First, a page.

For the Australian Government to review the ‘Sentence Remissions’ for inmates due to Covid

For the Australian Government to review the ‘Sentence Remissions’ for inmates due to Covid

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Criag Greentree started this petition to Australian Parliament House and






Re: Sentence remissions due to COVID-19


Dear Sirs,


I’m writing to enquire if legal & humane consideration has been given to sentence reductions/remissions for all inmates impacted by COVID-19 due to the prohibition of prison visits by family and loved ones rendering conditions more onerous. The mental health and well-being of inmates is suffering due to the lockdowns, leaving inmates unable to connect with friends, family, wives and most importantly their own children.


This situation is clearly demonstrated in the community where there continues to be protests against these lockdowns and restrictions on movements to attend funerals, weddings, and loved ones in their final hours in hospital. There is continued debate regarding the ongoing mental health issues throughout the community due to limited interactions with family and friends which is exacerbated with incarcerated men, women, and juveniles.


It’s argued that an entire generation will be affected by the aforementioned onerous conditions for those in the community. It therefore seems inhumane & prejudicial to double punish inmates by not reducing their sentences due to the arduous conditions.


Another issue is the constant level of apprehension felt by inmates with the fear that if COVID-19 enters into the prison system what level if at all any healthcare they can expect to be given, given the the poor track record of ‘Justice Health’. That said, given the level of contagion with the new ‘Delta’ strain, experts predict it seems highly likely that prisons will experience outbreaks at some stage. This could derive from an asymptotic prison officer, other worker or newly incarcerated inmates entering the system undiagnosed. Poor access to health care facilities, slow procedures to diagnose, isolate and treat patients will contribute to rapid spread inside prison walls. This in combination of limited accessibility to social distance, poor ventilation in cells, will offer a challenge to prevent an outbreak spreading exponentially & placing an even larger strain on an already strained prison system.


In 2020, emergency legislation in response to COVID-19 under Crimes (Administration of Sentences) Amendment (COVID-19) Regulation 2020 sets out classes of inmates who may be released on parole early under the emergency legislation. At the time of these amendments I don’t believe anyone could foresee that 16 months later that Australia is in the same if not worse position. Could there not be subsequent review to feasibly allow a broader criterion of inmates the opportunity to be released on parole and/or home detention to ease the burden on families as well as goals?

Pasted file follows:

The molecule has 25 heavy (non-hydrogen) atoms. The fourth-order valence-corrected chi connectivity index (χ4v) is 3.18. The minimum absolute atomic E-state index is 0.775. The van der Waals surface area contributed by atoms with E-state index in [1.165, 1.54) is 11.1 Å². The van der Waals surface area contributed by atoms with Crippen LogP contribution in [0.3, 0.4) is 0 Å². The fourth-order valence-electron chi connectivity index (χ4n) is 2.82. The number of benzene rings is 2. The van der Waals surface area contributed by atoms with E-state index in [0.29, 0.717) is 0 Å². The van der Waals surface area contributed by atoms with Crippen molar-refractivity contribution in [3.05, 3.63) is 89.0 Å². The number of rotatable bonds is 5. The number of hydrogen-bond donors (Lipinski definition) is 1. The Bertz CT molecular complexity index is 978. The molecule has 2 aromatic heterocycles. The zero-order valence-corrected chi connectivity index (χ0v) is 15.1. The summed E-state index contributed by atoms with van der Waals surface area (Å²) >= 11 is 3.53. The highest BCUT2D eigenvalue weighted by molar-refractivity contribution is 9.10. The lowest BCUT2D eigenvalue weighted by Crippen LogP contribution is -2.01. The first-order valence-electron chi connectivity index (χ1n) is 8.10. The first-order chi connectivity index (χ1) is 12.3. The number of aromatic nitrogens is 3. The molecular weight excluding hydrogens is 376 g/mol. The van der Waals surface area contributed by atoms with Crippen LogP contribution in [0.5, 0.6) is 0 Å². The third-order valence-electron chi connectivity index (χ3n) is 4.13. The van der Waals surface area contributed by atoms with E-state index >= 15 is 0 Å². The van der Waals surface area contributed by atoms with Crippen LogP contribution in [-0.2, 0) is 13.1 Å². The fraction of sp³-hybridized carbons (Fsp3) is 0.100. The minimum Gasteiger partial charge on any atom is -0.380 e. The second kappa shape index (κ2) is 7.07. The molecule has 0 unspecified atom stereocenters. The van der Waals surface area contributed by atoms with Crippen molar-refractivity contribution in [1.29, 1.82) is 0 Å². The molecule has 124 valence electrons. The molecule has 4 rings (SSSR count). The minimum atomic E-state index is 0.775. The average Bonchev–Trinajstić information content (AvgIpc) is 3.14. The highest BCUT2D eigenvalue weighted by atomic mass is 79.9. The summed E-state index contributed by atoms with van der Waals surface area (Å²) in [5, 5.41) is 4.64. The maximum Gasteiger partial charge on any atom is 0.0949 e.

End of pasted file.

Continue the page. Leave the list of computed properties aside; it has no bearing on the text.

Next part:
Courts have acknowledged the COVID-19 pandemic identifying the increased onerous custodial conditions due to suspension of prison visits, isolation measures, impact on prisoner well-being, prisoner anxiety, age & health concerns & interruption to rehabilitation/ work programs. Therefore, given this expert analysis, this should be sufficient information to permit time reductions for previously sentenced inmates, is this the next logical step?


It’s no longer speculative that the COVID-19 pandemic will have continual undetermined periods of restrictions in gaols. Notwithstanding the current significant numbers of case law where COVID-19 has been considered for reduced sentences handed out during the pandemic, is not arguable that previously sentenced inmates should be afforded the opportunity to benefit on the grounds of equality of justice?


There have been numerous reports written regarding COVID-19 & Mental Health issues for NSW Prisoners (other states/ territories). A report by Dr Andrew Ellis, 9th April 2020, concerning the potential impact of COVID-19 measures on Mental Health of persons in custody in NSW & a report by Professor Tony Butler & others, Kirby institute, University of NSW regarding COVID-19 & the impact NSW prisoners (reports are available on the Bar Association website under COVID-19 and Prisons & Detention Centres.


One suggestion for reductions of court-imposed custodial sentences could be a remission for days in lockdown without contact visits. This would work as a comparable yard stick for all inmates that have experienced life without visits. The underlying premises doesn’t discriminate for those with or without visitors & allows a workable formula that is not complicated to calculate. A further issue to be addressed: how a possible discount could be attributed to each inmates sentence without creating a backlog in the courts. A feasible solution is for Parliament or the Attorney General to pass legislation with a formula that reflects the unique situation of this ongoing pandemic.


Attached is the signatures of inmates at Macquarie Correctional Centre (MCC) in silent, non-confrontational protest to the onerous conditions of incarcerated life without contact visits. Whilst there have been physical protests in other gaols MCC inmates are looking to explore other avenues for reconciliation to what we perceive as a long-term ongoing issue given COVID-19 shows no signs of slowing down.


We are therefore asking for help from the Bar Association to hear our matter & offer assistance moving forward to secure a fairer outcome on the impact to NSW prisoners due to COVID-19. We understand why visits are prohibited but can’t understand why the government has either forgotten about us or are deliberately ignoring the issues mentioned with inmates and mental health. We look forward to your favourable reply in the near future.


Kind Regards.

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